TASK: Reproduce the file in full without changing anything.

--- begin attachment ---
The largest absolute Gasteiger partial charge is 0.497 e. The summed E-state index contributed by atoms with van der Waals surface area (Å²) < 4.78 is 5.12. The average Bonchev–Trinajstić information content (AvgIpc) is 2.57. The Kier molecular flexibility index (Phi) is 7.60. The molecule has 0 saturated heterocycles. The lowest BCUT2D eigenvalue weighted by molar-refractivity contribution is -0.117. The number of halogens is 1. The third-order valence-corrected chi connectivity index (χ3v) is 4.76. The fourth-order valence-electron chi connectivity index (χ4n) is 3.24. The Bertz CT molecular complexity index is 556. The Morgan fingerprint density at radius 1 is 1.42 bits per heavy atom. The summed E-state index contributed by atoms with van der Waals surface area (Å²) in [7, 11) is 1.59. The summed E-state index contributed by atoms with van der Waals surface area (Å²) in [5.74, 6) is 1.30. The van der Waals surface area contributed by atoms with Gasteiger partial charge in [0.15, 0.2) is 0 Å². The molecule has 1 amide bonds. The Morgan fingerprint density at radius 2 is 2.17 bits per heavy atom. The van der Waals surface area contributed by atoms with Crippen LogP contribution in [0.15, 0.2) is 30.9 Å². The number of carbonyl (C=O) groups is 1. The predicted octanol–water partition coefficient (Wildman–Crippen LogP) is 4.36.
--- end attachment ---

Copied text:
The largest absolute Gasteiger partial charge is 0.497 e. The summed E-state index contributed by atoms with van der Waals surface area (Å²) < 4.78 is 5.12. The average Bonchev–Trinajstić information content (AvgIpc) is 2.57. The Kier molecular flexibility index (Phi) is 7.60. The molecule has 0 saturated heterocycles. The lowest BCUT2D eigenvalue weighted by molar-refractivity contribution is -0.117. The number of halogens is 1. The third-order valence-corrected chi connectivity index (χ3v) is 4.76. The fourth-order valence-electron chi connectivity index (χ4n) is 3.24. The Bertz CT molecular complexity index is 556. The Morgan fingerprint density at radius 1 is 1.42 bits per heavy atom. The summed E-state index contributed by atoms with van der Waals surface area (Å²) in [7, 11) is 1.59. The summed E-state index contributed by atoms with van der Waals surface area (Å²) in [5.74, 6) is 1.30. The van der Waals surface area contributed by atoms with Gasteiger partial charge in [0.15, 0.2) is 0 Å². The molecule has 1 amide bonds. The Morgan fingerprint density at radius 2 is 2.17 bits per heavy atom. The van der Waals surface area contributed by atoms with Crippen LogP contribution in [0.15, 0.2) is 30.9 Å². The number of carbonyl (C=O) groups is 1. The predicted octanol–water partition coefficient (Wildman–Crippen LogP) is 4.36.